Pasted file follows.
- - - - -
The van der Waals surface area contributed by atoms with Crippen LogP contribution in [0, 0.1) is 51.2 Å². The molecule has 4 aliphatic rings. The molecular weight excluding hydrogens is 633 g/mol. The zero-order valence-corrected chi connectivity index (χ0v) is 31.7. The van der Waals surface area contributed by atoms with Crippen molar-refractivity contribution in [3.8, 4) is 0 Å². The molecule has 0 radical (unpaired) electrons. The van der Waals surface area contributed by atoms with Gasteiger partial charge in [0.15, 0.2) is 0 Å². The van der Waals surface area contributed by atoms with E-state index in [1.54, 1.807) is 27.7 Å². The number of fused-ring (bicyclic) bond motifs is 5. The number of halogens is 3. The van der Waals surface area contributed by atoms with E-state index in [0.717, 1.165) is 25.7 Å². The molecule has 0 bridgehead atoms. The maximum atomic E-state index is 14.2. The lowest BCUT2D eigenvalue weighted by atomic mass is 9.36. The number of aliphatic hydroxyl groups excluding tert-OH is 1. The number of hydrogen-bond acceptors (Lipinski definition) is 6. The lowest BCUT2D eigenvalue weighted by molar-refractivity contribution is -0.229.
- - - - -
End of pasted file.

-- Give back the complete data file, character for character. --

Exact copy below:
The van der Waals surface area contributed by atoms with Crippen LogP contribution in [0, 0.1) is 51.2 Å². The molecule has 4 aliphatic rings. The molecular weight excluding hydrogens is 633 g/mol. The zero-order valence-corrected chi connectivity index (χ0v) is 31.7. The van der Waals surface area contributed by atoms with Crippen molar-refractivity contribution in [3.8, 4) is 0 Å². The molecule has 0 radical (unpaired) electrons. The van der Waals surface area contributed by atoms with Gasteiger partial charge in [0.15, 0.2) is 0 Å². The van der Waals surface area contributed by atoms with E-state index in [1.54, 1.807) is 27.7 Å². The number of fused-ring (bicyclic) bond motifs is 5. The number of halogens is 3. The van der Waals surface area contributed by atoms with E-state index in [0.717, 1.165) is 25.7 Å². The molecule has 0 bridgehead atoms. The maximum atomic E-state index is 14.2. The lowest BCUT2D eigenvalue weighted by atomic mass is 9.36. The number of aliphatic hydroxyl groups excluding tert-OH is 1. The number of hydrogen-bond acceptors (Lipinski definition) is 6. The lowest BCUT2D eigenvalue weighted by molar-refractivity contribution is -0.229.